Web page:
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Models Organize to Stop Harassment

For models working the runways during New York Fashion Week, behavior that would be considered sexual harassment elsewhere is an accepted part of the job. The modeling industry is largely unregulated and generally disregards child labor laws, with many girls starting to work at 14 and 15 years old. Up to this point, little has been done to protect their rights as employees of some of the world's largest and most powerful brands.

Fearing that they will lose opportunities to work, many girls and women choose to stay quiet when working conditions or requests by employers make them uncomfortable. Models have also reported increased anxiety and depression as a result of the demands of their employers.

Model Sara Ziff founded the nonprofit Model Alliance group recent to combat the oppressive behavior and advocate for workers rights. Members of the group have described the model workforce as overwhelmingly young, female and impoverished.

The models are asking for more privacy and help preventing unauthorized nude photographs taken while they change for a runway show. They also want to establish a program to provide confidential advice to workers dealing with sexual harassment. The model alliance is also working for fair pay, since many designers encourage girls to take clothes, rather than cash, as compensation.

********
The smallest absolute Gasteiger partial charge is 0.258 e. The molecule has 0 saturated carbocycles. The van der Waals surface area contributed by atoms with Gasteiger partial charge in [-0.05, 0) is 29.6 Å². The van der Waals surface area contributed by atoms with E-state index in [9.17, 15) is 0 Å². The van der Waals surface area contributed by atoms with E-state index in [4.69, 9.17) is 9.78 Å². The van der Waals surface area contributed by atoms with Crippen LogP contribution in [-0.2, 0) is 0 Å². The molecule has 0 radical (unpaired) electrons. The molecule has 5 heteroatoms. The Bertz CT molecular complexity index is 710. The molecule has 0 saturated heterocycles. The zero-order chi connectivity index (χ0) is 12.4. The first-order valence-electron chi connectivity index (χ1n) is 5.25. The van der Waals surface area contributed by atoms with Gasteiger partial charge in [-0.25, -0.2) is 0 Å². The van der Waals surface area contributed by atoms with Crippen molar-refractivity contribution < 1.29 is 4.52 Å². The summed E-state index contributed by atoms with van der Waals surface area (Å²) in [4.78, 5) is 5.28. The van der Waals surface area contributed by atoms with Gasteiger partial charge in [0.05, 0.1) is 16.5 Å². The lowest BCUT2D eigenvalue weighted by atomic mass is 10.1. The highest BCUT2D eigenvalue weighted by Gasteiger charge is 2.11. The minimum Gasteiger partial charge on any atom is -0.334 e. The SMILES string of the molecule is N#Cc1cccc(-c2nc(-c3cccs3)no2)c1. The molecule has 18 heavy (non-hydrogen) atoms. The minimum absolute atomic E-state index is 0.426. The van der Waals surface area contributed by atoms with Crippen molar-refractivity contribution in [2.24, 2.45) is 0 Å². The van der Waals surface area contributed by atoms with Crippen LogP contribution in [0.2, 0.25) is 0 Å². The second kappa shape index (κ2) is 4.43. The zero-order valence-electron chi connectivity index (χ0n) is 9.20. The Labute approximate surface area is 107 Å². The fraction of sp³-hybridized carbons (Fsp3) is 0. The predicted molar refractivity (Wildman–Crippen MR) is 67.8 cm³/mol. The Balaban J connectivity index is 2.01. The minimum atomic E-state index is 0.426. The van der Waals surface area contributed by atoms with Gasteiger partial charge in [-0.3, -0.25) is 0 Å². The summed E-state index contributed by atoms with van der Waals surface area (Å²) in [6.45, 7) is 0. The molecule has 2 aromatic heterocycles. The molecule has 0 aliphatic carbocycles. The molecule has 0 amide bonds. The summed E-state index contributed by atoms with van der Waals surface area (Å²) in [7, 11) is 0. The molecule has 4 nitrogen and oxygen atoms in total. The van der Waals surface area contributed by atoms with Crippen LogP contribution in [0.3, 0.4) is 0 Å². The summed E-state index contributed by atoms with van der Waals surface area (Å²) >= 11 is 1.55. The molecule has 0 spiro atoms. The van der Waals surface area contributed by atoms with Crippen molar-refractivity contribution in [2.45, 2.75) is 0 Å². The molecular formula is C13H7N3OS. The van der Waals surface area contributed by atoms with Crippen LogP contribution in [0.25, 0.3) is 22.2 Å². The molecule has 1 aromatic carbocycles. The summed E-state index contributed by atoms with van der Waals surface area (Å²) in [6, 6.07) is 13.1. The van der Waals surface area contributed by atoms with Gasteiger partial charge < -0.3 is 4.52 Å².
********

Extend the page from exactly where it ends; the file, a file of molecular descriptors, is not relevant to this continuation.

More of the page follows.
Sexual harassment can include a wide variety of behavior. Repeated sexual innuendo, obscene jokes, lewd remarks, and inappropriate nicknames are forms of sexual harassment. A workplace culture that condones this behavior does not make it O.K.

While organizing within the workplace is certainly an option to stop widespread harassment, it is also important to consult with an attorney and know your rights. Everyone deserves a safe and respectful workplace.

Source: Reuters, "Models form Rights Group Ahead of New York Fashion Week," Feb. 6, 2012.

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